Like budgeting your expenses and debt, you need to budget to save money too. Add a regular contribution every month to save money for short-term vacations, emergency fund, a house fund if you are seeking to buy a home, and your retirement.


Many financial planners will recommend saving 10% for retirement. So if you contribute to a 401(k) and an IRA, you should seek to find extra money to put towards other goals too.


For instance, I plan to buy a home within the next few years when I move from Washington D.C. back to San Antonio, Texas. I have a "housing fund" that I regularly contribute to help me reach my goal.


Because everyone only makes so much each month, adding more to your savings will require doing less of something. That is why having a budget is so crucial. There are things that I give up regularly to ensure I can reach my financial goals. It is how committed I am towards a goal. What are your financial goals?


4. Understand the Rule of 72


Even if the Theory of Relativity wasn't enough by the great physician, Albert Einstein, he also is credited for the Rule of 72. The ruling declares a simple mathematical formula stating how

long an investment will take to double one's money.


Yes, DOUBLE your investment! For instance, a child inherited $500 from his grandparents and put into a bank Certificate of

Deposit earning 1%. It would take 72 years for his investment to double.


MATH FORMULA:

72 years / 1% interest = 72 years

72 years / 3% interest = 24 years

72 years / 6% interest = 12 years

72 years / 9% interest = 8 years


You can see from the formulas above why seeking a higher interest rate is better. Although the higher the interest rate, the riskier an investment is going to be. However, I want you to consider

this.


Ever thought about how banks make their money? Yes, they loan it out, but lets put things into perspective. You put $1,000 into a bank, and in return, you may earn 0.01% on it as it sits in your checking account. How thoughtful of the bank, you think. The bank then will either loan it out for, let's say 4%. The bank already made a nice gain from you.


But what if banks had loaned money to you in the form of plastic? Yes, credit cards. They generously pay you 0.01% while charging you from 12-23% or more. With the rule of 72, the financial institutions are raking in the dough very quickly. Consider this the next time you want to charge something onto your credit card.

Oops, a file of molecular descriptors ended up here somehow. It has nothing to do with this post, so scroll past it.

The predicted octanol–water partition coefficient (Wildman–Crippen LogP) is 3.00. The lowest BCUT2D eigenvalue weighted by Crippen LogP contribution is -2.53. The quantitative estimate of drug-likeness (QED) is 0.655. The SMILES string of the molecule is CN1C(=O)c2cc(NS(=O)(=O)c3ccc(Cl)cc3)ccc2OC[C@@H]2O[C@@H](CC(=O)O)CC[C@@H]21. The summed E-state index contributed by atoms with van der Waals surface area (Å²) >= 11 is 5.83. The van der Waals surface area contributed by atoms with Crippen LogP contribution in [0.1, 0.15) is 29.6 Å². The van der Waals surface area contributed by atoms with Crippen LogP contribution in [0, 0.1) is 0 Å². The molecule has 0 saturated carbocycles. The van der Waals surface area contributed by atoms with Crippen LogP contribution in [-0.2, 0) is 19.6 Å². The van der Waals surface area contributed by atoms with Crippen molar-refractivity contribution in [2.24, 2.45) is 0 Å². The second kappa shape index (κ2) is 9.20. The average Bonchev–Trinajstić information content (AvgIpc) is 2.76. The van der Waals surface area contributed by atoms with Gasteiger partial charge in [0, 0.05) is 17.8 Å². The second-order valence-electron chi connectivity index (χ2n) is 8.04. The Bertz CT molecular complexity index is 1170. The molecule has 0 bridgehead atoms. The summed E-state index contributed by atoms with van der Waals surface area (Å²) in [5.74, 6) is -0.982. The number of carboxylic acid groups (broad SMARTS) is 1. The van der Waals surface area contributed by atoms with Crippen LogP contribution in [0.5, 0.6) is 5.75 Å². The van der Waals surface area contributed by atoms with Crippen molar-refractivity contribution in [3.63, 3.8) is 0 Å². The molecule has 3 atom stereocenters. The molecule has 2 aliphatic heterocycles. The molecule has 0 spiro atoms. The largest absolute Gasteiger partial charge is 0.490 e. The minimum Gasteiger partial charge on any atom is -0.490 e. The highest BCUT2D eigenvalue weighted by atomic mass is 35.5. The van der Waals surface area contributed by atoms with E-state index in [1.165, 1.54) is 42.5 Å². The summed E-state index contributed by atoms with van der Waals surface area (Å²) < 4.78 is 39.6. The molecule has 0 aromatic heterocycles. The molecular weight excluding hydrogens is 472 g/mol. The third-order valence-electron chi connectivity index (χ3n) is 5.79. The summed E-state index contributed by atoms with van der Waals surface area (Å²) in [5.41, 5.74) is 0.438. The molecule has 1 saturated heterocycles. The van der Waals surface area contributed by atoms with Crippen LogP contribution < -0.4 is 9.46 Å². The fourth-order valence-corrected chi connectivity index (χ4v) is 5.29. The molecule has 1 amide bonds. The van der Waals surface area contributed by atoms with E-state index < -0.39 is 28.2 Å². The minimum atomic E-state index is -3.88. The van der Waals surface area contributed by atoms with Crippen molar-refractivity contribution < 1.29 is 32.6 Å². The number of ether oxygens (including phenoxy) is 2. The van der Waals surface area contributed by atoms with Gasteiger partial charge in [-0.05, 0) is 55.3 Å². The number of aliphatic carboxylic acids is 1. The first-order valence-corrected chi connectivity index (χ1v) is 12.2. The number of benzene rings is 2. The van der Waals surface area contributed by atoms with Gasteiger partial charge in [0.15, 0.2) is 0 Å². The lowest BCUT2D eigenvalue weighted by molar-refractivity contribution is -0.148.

5. Get an Affordable Term Life Insurance


Life insurance is something that many people do not discuss. It's almost a dirty word because families won't talk about it, let alone share how much they have. Oddly enough, it is those family members who need to know the most should something happen.


Consumers tend to believe life insurance is just another expensive monthly bill. That was the case decades ago, but technology has really dropped prices. You can get a $250K term life insurance policy for a 20-year term for under $30 in most cases.


How Much Life Insurance Do I Need


The primary purpose of life insurance is to leave a financial contribution that covers one's death expenses.


Another purpose of having coverage is the comfort it provides. At the same time, the family is adjusting to the loss of their loved one and learning to fend for themselves both emotionally and financially. In some cases, the insured person is not the primary wage earner. Instead, they are the primary person who provides care for the home and family. This can leave a significant financial burden on the family.


Life insurance money can be used to cover the new expenses they may incur for childcare, cooking, cleaning, and other domestic services that the family may need.


I recommend you read How Term Life Insurance Can Save Your Family



6. Reduce Your Spending


Other than paying off debt, making it a daily practice to reduce your spending will be difficult. It is always easier to spend than it is to save money. This isn't to say you need to start penny-pinching, but to start spending wisely.


Before you make purchases, take a few moments to think about two things. Do you need this product? Can you get it cheaper somewhere else?


Put these two daily questions into practice every time you make a purchase. Saving small amounts daily add up to significant gains every month. For instance, $2 a day is about $60 a month.


More importantly, live within your means. I've known millionaires while working at Thornburg Investment Management, and I've known poor people living on wealth fare. What they both have in common is that neither can live within their means are broke.


Reign in your expenses and find waste in your budget. Be intentional about it.


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7. Revisit Your Budget Weekly


Don't go an entire month without reviewing your budgeting progression. Waiting a whole month to track your progress is not intentional, but lazy.


Take a few minutes every weekend or once a week, and track your progress. Did you make your payments on time? Did you overspend in one category and offset it another?


Revisiting your budget regularly can help you from getting into financial trouble.